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New technologies and ideas in the world of academic integrity have always brought with them both opportunities and challenges.

But, as we move through the education space in 2018, we find ourselves at something of a crossroads. New ways of teaching are rapidly changing how students learn and what they learn. With this rapid advancement comes serious new questions of academic integrity that we haven’t seen before, nor do we know exactly how to address them.

Schools around the world have embraced a variety of new tools, but some have faced more woes than wins. Educators now have a list of new questions to consider: How does this technology affect student learning, both positively and negatively? How can students exploit or take advantage of these tools? What are the long-term benefits or unforeseen consequences of adopting this technology?

Nowhere is this more evident than with the rapid growth of online and distance learning.

The Online Learning Challenge

One of the key changes in the academic landscape over the past few years has been the rapid growth and acceptance of online learning.

According to a study by the Babson Survey Research Group, even as enrollment at private for-profit schools felled, online enrollment at non-profit and public schools ballooned with private non-profit schools seeing an annual growth of over 11 percent over the previous three years.

Currently, 25.8 percent of all college students take at least one online class with 12.5 percent taking online courses exclusively. There can be no doubt that online courses have gone mainstream.

However, even though online courses have grown in popularity, some faculty members remain wary: In another Babson survey, only 29.1 percent of chief academic officers reported that their faculty accepts “the value and legitimacy of online education.”

Part of this is because of integrity issues, whether real or perceived.

Services have popped up to let students hire someone to take their online courses for them and concerns over cheating and plagiarism remain strong.

But, even without these particular concerns, when a student and an instructor aren’t in the same room, it raises new integrity issues. While many schools are working on ways to verify who is actually taking the course, such as blocking VPNs and IP addresses outside the country, there’s a great deal of work to do in this area.

Much as with the internet in the late 1990s and the concerns over copy/paste plagiarism it brought with it, online courses have a series of significant integrity challenges that have not been fully addressed, even as the courses become more and more mainstream.

Plagiarism for Hire

However, it’s not just online learning where there are continuing shifts in integrity. Plagiarism is another key area where the sands are constantly shifting.

The big story over the past few years has been all about essay mills. They have received the lion’s share of attention from schools and have even been the subject of legislation in the UK, New Zealand, and Ireland.

Though essay mills have been around for decades, they’ve seen something of a resurgence in recent years. Buoyed by the internet, which makes it easy to pair students with willing authors, and a fear of plagiarism detection services, these services have found a new life.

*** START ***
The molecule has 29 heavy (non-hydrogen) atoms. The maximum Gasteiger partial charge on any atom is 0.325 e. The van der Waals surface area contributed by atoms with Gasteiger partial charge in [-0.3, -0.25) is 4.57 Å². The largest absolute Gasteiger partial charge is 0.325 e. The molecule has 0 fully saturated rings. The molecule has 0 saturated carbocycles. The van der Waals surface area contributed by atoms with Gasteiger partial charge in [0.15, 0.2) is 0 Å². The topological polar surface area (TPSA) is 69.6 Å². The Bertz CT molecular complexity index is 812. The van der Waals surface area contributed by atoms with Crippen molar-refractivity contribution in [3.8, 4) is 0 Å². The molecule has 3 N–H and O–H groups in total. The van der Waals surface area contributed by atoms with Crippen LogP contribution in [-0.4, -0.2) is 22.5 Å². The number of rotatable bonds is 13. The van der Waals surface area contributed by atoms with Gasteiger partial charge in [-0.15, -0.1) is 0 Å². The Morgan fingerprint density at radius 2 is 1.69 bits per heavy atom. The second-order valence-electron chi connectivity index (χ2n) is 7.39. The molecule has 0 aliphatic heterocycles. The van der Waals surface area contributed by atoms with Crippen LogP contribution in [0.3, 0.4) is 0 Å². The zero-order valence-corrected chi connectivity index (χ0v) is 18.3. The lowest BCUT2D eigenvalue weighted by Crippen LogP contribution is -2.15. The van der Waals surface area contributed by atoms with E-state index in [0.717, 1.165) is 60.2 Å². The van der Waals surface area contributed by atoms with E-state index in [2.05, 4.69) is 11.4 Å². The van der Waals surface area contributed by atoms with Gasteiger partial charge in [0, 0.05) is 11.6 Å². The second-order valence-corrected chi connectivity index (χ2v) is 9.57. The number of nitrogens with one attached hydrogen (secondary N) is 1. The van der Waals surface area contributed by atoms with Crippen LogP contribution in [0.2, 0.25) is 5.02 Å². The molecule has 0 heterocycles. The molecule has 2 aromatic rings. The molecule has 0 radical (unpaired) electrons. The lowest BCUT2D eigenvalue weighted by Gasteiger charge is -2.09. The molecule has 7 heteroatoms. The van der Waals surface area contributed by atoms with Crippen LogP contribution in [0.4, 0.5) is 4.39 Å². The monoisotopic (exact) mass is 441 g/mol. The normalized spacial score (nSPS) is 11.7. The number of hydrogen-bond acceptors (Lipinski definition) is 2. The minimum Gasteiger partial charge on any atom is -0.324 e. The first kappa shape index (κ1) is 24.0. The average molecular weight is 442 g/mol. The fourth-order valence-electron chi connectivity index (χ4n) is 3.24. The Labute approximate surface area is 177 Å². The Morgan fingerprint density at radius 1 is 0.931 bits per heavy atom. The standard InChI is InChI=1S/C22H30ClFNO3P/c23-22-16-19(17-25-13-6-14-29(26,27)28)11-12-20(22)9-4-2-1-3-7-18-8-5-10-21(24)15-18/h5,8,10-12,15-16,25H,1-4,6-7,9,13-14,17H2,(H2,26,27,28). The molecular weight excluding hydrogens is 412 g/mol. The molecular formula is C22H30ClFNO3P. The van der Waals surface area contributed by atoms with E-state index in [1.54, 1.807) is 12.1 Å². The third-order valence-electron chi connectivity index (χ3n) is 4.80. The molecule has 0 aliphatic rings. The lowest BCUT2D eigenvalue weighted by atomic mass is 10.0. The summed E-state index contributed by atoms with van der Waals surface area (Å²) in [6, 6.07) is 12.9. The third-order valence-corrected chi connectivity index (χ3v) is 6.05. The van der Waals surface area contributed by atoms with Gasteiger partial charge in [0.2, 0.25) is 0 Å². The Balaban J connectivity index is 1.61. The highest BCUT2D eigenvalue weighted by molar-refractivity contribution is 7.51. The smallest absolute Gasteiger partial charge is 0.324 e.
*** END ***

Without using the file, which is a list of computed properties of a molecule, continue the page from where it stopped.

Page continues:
But, while essay mills may capture the headlines, they’re only a small part of the contract cheating landscape. According to one study, where 10.4 percent of students admitted to using a professional service, 60.2 percent have said they used a current or former student.

Regardless, the rise in contract cheating is partly owed to the success of plagiarism detection tools. Unable to copy and paste with immunity, students who want to take unethical shortcuts are finding other, less efficient ways to avoid writing their papers.

Still, the technology war is very active there as well. Earlier this year, Turnitin announced that they were teaming with 7 colleges to create an authorship investigation tool specifically targeted at contract cheating.

Contract cheating is an area that will be a major focus of 2018 and likely beyond.

Bottom Line

When it’s all said and done, the constant march of technology spares no one. This includes academic integrity.

However, in academia there is a constant trend: Schools in a rush to provide the best educational experience they can by incorporating new technologies or advancements without pondering how they might be misused, face harsh realities later.

Conversely, students are infinitely creative with their shortcuts and much of academic integrity is a matter of trial and error. Students try solutions, share what works, then use it until schools grow wise and shut it down.

Whether it’s sharing answers on social media, using automated paraphrasing tools or hiring professional test takers, students under severe pressure or those who don’t care about the rules, will try whatever they can to delegate their work.

Academia has to evolve with them, even when students resort to using slightly older techniques, such as essay mills. However, this evolution isn’t going to get easier, as the pace of new technology is not slowing down.

Instead, instructors and administrators need to get ahead of the curve, think like their students, and consider the possible misuses of a technology before they implement.

It may not be easy and it likely won’t be precise, but it will, at least, prevent schools from getting caught flat-footed when they face the next big threat to academic integrity.